MEP director, first female national NSBE chair chosen for IBJ’s 2020 Women of Influence

Virginia Booth Womack recently was honored as one of Indianapolis Business Journal’s 2020 Women of Influence. The list recognizes women who have demonstrated professional excellence and leadership in their careers and community service.
Photo of Virginia Booth Womack
Virginia Booth Womack, director, Purdue Minority Engineering Program

Womack (BSIE ’91, BA Psychology ’92) is the director of Purdue’s Minority Engineering Program (MEP) and, in 1978, was the first female national chair of the National Society of Black Engineers (NSBE). She also is a member of the founding chapter of NSBE at Purdue. Additionally, from 2015-2019, she was president and executive director of the National Association of Multicultural Engineering Program Advocates (NAMEPA).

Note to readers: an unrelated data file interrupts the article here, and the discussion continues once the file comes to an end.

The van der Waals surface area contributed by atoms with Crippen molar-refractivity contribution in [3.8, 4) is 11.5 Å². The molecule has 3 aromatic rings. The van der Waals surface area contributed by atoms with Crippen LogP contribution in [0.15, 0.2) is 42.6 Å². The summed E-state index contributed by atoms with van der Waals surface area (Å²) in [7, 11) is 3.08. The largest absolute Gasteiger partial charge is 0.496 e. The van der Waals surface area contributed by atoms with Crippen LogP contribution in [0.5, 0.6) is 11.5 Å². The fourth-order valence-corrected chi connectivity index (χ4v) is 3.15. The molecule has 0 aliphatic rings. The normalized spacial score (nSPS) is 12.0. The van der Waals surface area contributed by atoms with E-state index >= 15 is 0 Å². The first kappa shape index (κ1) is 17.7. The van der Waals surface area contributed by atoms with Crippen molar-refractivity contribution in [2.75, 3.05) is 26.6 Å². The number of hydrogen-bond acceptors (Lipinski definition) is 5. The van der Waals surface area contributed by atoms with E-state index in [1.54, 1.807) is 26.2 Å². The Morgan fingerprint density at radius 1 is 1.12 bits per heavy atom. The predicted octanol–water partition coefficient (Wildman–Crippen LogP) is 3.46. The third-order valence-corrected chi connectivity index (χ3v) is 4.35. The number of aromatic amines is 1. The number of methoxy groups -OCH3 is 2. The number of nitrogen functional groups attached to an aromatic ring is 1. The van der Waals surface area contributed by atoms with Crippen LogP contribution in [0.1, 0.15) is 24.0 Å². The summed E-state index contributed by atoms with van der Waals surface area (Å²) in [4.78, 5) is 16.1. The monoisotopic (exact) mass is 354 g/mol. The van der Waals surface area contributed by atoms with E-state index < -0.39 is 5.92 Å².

Womack was chosen for the magazine’s award based on a glowing nomination that outlined her professional experience, leadership, vision, community service and mentorship.

“She is one of our nation’s leading advocates for increased participation of  underrepresented students in science, technology, engineering and mathematics education,” her nominator wrote.

From industry to academia

Womack, who grew up in Indianapolis, received support as a Purdue student through the very program – MEP – that she would eventually lead. The program not only provided tutors and study sessions, but also produced her first internship in industry. She went on to complete internships at Procter & Gamble, General Dynamics and Eli Lilly and Company. In 2004, she was recruited to become director of MEP at Purdue, coming from industry sector positions at RCA and Daimler Chrysler, now known as Fiat Chrysler Automobiles  (FCA).